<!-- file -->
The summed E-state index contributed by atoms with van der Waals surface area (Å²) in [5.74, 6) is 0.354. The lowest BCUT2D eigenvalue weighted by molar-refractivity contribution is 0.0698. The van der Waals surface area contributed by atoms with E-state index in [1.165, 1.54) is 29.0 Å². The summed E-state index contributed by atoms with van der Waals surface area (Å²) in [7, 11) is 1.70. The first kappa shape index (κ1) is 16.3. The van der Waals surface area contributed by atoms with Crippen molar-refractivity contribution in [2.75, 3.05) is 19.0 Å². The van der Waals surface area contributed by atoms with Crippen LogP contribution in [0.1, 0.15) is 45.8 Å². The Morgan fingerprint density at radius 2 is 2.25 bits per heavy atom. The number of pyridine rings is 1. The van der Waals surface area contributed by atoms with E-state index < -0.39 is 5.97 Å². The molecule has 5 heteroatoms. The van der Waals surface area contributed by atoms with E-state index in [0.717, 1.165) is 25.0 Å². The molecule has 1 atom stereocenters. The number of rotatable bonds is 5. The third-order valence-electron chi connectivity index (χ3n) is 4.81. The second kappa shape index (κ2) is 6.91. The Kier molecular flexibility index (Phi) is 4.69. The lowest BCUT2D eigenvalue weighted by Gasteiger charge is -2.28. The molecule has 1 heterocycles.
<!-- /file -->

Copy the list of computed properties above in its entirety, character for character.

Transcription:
The summed E-state index contributed by atoms with van der Waals surface area (Å²) in [5.74, 6) is 0.354. The lowest BCUT2D eigenvalue weighted by molar-refractivity contribution is 0.0698. The van der Waals surface area contributed by atoms with E-state index in [1.165, 1.54) is 29.0 Å². The summed E-state index contributed by atoms with van der Waals surface area (Å²) in [7, 11) is 1.70. The first kappa shape index (κ1) is 16.3. The van der Waals surface area contributed by atoms with Crippen molar-refractivity contribution in [2.75, 3.05) is 19.0 Å². The van der Waals surface area contributed by atoms with Crippen LogP contribution in [0.1, 0.15) is 45.8 Å². The Morgan fingerprint density at radius 2 is 2.25 bits per heavy atom. The number of pyridine rings is 1. The van der Waals surface area contributed by atoms with E-state index < -0.39 is 5.97 Å². The molecule has 5 heteroatoms. The van der Waals surface area contributed by atoms with E-state index in [0.717, 1.165) is 25.0 Å². The molecule has 1 atom stereocenters. The number of rotatable bonds is 5. The third-order valence-electron chi connectivity index (χ3n) is 4.81. The second kappa shape index (κ2) is 6.91. The Kier molecular flexibility index (Phi) is 4.69. The lowest BCUT2D eigenvalue weighted by Gasteiger charge is -2.28. The molecule has 1 heterocycles.